The data plotted in FIG. 11 was taken from accelerated tests conducted, using three samples of polyisobutylene (Oppanol B50). Tests were conducted at 120 C. Curve 31 of this figure corresponds with a sample of polyisobutylene containing no additives. This sample had absorbed 10 cc. of oxygen per gram of polymer after and 76 hours. Curve 32 corresponds with a sample of polyisobutylene containing 3 percent by weight of Peerless No. 1 channel black. This sample had absorbed 10 cc. of oxygen per gram of polymer after 260 hours of exposure. Curve 33 corresponds with a sample of polyisobutylene containing 3 percent by weight of Degussa CK3 S (a sulfur-activated carbon black containing 8 percent by weight of sulfur). This sample had absorbed 10 cc. of oxygen per gram of polymer after about 437 hours of exposure.
The invention has necessarily been described in terms of a limited number of relatively simple embodiments. All polymeric samples specifically reported are simple homopolymers. All are commercially available. All protected materials contain only a single type of activated carbon black. Many variations are apparent.
Where it is desirable to use a minimum amount of activated carbon black but is necessary to secure the maximum protective period from ultraviolet degradation, activated carbon blacks and unactivated carbon blacks may both be incorporated in the polymeric product. The total amount of carbon black'material so incorporated may be considerably above 5 percent by weight, depending upon the nature of the polymeric product and other considerations ordinarily taken into account in compounding a material to be exposed to ultraviolet radiation.
Where it is desirable to do so, more than one type of activated carbon black may be incorporated in the same product so, for example, such a material may contain both a sulfur-activated and oxygen-activated black. Other combinations which may be desirable include the use of activated carbon black, in. accordance with'the disclosure herein, together with one or more thermal antioxidants known to retain their eifectiveness or even to show a synergistic effect in the presence of black.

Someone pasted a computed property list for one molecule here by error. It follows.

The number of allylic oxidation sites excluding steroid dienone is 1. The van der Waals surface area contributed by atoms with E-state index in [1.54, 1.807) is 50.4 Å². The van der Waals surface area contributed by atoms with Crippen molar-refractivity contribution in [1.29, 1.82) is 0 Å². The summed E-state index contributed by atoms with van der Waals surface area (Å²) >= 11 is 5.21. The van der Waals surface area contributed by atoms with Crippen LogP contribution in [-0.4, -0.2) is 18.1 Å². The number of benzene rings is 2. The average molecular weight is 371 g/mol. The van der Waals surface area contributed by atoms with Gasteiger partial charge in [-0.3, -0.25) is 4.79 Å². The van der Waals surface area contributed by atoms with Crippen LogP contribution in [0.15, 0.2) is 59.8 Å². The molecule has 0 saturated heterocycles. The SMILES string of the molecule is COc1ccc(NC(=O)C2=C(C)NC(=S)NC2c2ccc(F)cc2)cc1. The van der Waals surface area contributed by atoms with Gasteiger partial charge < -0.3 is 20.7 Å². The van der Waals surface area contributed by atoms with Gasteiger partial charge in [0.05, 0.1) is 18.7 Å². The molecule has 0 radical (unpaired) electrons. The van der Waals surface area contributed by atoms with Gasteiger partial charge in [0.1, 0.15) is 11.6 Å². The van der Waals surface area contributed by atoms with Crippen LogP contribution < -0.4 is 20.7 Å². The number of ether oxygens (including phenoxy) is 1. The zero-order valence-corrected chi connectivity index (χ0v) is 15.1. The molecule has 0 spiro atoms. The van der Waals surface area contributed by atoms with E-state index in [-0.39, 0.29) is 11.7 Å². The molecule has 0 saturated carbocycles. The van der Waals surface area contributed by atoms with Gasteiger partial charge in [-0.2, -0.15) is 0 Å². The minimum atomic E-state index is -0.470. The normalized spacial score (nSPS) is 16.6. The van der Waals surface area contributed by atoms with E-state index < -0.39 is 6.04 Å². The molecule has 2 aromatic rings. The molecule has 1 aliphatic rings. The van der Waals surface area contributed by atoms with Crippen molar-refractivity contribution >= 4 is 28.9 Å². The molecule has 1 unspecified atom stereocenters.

Protection is afforded in accordance with this invention where the polymeric material is a homopolymer, a copolymer or a mixture of homopolymers, copolymers or combination, provided only that the product is properly classified as an essentially saturated hydrocarbon polymeric product.
What is claimed is:
1. A composition comprising an essentially saturated hydrocarbon polymeric material selected from the group consisting of polyethylene, polypropylene, polybutene-l, poly-3-methyl butene-l, poly-4-rnethyl pentene-l, poly-4,4- dimethyl pentene-1, polydodecene-l, poly-3-methyl pentene-l, copolymers of ethylene and an alpha-olefin selected from the group consisting of propane and butene-l, and copolymers of styrene and isobutylene, and carbon black particles of a maximum size of 1000 angstroms contained in an amount of from 0.5 percent to 5 percent by weight of the said polymeric material, the said carbon black particles being selected from the group consisting of oxygenated channel carbon black particles, oxygenated furnace carbon black particles, sulfurized channel carbon black particles, and sulfurized furnace carbon black particles, the said oxygenated carbon black particles having a volatile content of at least 10 percent essentially resulting from oxygenation, and the said sulfurized carbon black particles having a sulfur content of at least 1 percent by weight, the said sulfur content as determinable by analysis after toluene extraction.
2. The composition of claim 1 in which the said carbon black particles are oxygenated.
3. The composition of claim 1 in which the said carbon black particles are sulfurized.
4. The composition of claim 1 in which the said polymeric material is polyethylene.
5. The composition of claim 4 in which the said polymeric material is low pressure polyethylene.
6. The composition of claim 1 in which the said polymeric material is polypropylene.
7. The composition of claim 1 in which the said polymeric material is polyisobutylene.
References Cited in the file of this patent UNITED STATES PATENTS 2,431,303 Billmeyer Nov. 25, 1947 2,582,510 Stiratelli Jan. 15, 1952 2,748,104 Viohl May 29, 1956 2,927,904 Cooper Mar. 8, 1960 OTHER REFERENCES Raff et al.: Polyethylene, Interscience Pub. Inc., New York, New York, page 402, 1956.